The terms “hero” and “rescue” are thrown around pretty loosely lately, and it bugs me.

Like we didn’t rescue our dogs when we got them from the pound. There was nothing heroic about it. We just plunked down some cash and brought them home.

On the other hand, maybe I am a hero for rescuing that bottle of whisky from the store last week.


What I do know is that Italian meteorologists – specifically, the ones at www.3bmeteo.itare heroes of mine for rescuing my ass last year from almost three months of bad weather.

May to early July 2016 was one of the wettest, stormiest periods on record in the Abruzzo region of Italy, which was not great for the first months of operations at our tour company and vacation villa.

But the accuracy of these heroic weather-predicting geniuses at 3bmeteo came to the rescue.

Here’s why they are heroic.

Most of the time, the weather in Abruzzo is great. Classic Mediterranean, mostly sunny and warm all times of the year. It’s like Florida, but without all the face tattoos.

But because Abruzzo is mountainous, the weather turns quickly and when it turns, it pours and the wind howls. Then there are the micro-climates. It can be crappy in one valley, but 10 kilometres away, the sky can be completely blue.

So, like many things in Italy, crossing the street for instance, the weather can be challenging, and this results in enormously complicated sets of data the meteorologists work into detailed maps, charts and graphs.

The result is that weather maps of Abruzzo are a patch work of symbols with clouds here, sun there, sun and clouds here, and a storm there, generally divided by mountains. Hourly, they put maps out new maps for the morning, afternoon, evening, and night. The temperatures vary so much, they don’t bother with numbers. Instead, they issue separate maps with colours representing ranges of temperatures for different times that often resemble swirls of modern art. I won’t get into the radar, barometric pressure, and altitude adjustment graphics.

Here’s how the meteorologists rescued us.

We had, and still have, a set plan for tours that assume the normal good weather, but that had to be abandoned.

Instead, myself and our guide Luca Santovito improvised day trips around the weather where we literally chased the sun all day.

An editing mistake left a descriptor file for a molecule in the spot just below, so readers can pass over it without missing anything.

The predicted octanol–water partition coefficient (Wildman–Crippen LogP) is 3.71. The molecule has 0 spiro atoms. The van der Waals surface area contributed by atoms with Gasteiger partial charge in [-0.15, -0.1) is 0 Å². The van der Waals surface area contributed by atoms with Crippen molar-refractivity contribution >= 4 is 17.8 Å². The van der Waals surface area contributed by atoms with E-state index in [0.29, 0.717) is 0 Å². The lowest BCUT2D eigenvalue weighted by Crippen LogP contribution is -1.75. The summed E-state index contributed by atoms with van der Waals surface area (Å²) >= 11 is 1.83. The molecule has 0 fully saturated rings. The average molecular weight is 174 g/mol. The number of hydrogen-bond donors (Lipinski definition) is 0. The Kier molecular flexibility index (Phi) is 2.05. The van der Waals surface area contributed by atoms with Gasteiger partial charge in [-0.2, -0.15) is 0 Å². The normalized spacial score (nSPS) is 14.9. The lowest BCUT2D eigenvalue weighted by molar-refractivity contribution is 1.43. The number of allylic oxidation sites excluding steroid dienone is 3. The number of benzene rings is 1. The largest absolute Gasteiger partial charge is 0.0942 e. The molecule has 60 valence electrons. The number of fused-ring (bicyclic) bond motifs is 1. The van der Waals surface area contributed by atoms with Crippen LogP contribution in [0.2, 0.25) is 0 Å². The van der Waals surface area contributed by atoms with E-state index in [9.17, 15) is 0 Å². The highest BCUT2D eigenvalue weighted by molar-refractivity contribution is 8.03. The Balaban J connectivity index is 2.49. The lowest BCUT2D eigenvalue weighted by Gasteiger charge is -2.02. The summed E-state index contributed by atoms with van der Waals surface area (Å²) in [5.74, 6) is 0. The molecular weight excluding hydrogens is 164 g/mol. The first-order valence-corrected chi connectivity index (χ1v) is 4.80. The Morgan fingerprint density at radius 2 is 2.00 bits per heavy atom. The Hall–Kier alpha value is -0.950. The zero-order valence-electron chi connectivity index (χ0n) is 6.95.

Luca, Lisa and I would meet in the morning and look at the predicted weather for the day across our touring area and map out the plan. We’d go up a mountain in the morning when it was clear, but get down before the clouds rolled in. Then we’d drive over two valleys for the afternoon when the sun was supposed to be shining. Other days, we would cancel our plans to visit Roman ruins and instead head to the Adriatric Coast where the sun was supposed to be shining for a couple hours in the morning. Just about every day was like that and often we would change our plans mid-day to take advantage of an improved forecast in an area or to avoid an area where it was now supposed to be crappy.

We also developed several alternative indoor-based activities for days when it was raining everywhere.

Luca became an expert at museums in the towns of Chieti and Pescara. We found several more beautiful and interesting abbeys and churches and an underground tour of the town of Lanciano. Anywhere we could take refuge in while the rain passed was also added. We found more wineries for our guests to visit. We worked with a local ceramics artist on presentations at her studio.

Some weeks, everybody had to get into the act, and our chefs Angela and Cesidia developed cooking classes at the villa that have become a staple of our packages.

It required all of us, guests included, to be flexible, but it worked out. We never got caught on top of a mountain in a big storm. When guests did get caught in the rain, it wasn’t for long. And we never had to tell a group of guests we had nothing for them to do. It was challenging, and, frankly, it was frustrating to have to string together improvised tours day after improvised day, but we did just fine.

This point was driven home for me near the end of June. It had rained every day in our area and in most of Abruzzo that week. The nearby Pescara River was bursting its banks and I hadn’t seen the sun in days.

At the end of the week, I told one of our guests I wished the weather could have been better for his stay with us.

“What are you talking about?” he said. “The weather was great. I got a sunburn on my face. I think it rained once.”

I love those meteorologists at They are my heroes.

Next week: People in our town get curious.